If the owner of this one share wants to sell part of his shareholding, or issue new shares to an investor who (for example) wants to acquire 10.5% of the entire issued share capital in return for (for example) putting £250,000 into the company, then the existing one share may be subdivided by 10,000 to create 10,000 shares of nominal value £0.0001 each. The sole owner can then transfer such number of those existing shares as he wishes to, while a relevant number of new shares can be issued that matches (or is as close as possible to) the agreed 10.5% of the company’s total issued share capital (once the new shares have been issued). If the company issues 1,174 new shares on top of its existing 10,000 shares then those new shares will represent 10.50653% of the company’s enlarged total issued share capital of 11,174.

What is the legislation that governs subdivision of share capital?

The subdivision of share capital is governed by sections 618 and 619 of the Companies Act 2006.

Section 618 grants a company the ability to sub-divide its share capital via a resolution of the members. Section 618(3) does not outline what type of resolution needs to be used, so this means by operation of section 281(3) of the Act that an ordinary resolution of the company’s shareholders will suffice. However, if the company in question has bespoke Articles of Association (or a Shareholders Agreement) that requires a special resolution of the shareholders to be sought where a company wants to sub-divide its share capital, then the company must adhere to this requirement and obtain a special resolution in that case.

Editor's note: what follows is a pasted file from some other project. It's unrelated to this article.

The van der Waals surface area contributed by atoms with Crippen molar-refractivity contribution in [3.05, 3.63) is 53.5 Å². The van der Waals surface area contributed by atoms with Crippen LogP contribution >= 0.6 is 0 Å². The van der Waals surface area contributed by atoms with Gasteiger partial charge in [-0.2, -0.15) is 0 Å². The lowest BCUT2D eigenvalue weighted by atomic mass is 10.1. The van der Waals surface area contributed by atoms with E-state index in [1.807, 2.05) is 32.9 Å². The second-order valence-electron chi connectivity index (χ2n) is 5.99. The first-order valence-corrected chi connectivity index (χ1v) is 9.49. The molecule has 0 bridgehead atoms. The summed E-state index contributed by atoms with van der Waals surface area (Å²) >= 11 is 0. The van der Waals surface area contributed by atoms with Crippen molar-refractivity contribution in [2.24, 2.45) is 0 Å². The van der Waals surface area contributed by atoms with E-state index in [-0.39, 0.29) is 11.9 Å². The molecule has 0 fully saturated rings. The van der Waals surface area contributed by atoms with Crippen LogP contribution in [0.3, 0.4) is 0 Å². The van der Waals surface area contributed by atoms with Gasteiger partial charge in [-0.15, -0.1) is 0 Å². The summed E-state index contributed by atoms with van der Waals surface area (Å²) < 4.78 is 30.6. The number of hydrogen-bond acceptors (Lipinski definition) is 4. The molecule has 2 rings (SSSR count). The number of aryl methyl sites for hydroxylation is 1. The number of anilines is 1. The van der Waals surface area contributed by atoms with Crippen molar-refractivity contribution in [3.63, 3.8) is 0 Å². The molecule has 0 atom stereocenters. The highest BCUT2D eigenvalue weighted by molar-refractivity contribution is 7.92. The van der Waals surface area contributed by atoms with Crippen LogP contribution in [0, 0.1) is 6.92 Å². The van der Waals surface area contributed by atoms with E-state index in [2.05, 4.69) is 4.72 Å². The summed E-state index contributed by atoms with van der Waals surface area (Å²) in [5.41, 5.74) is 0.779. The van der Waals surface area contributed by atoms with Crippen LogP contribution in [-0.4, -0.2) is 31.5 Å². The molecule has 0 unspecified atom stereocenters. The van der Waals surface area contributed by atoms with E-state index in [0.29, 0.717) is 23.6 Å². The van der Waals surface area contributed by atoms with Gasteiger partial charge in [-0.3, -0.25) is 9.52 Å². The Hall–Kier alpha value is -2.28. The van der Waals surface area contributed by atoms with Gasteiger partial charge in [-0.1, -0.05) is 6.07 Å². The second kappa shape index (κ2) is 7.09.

Section 619 of the Companies Act 2006 requires a company that exercises the power conferred to it under section 618 to notify Companies House (‘the registrar’) within one month after the subdivision and specifying the shares affected within a statement of capital. Failure to notify Companies House following a subdivision of capital is an offence and the company and its officers would be liable to prosecution and a fine being imposed on them.

How does a company sub-divide its share capital?

Step 1 – Check articles of association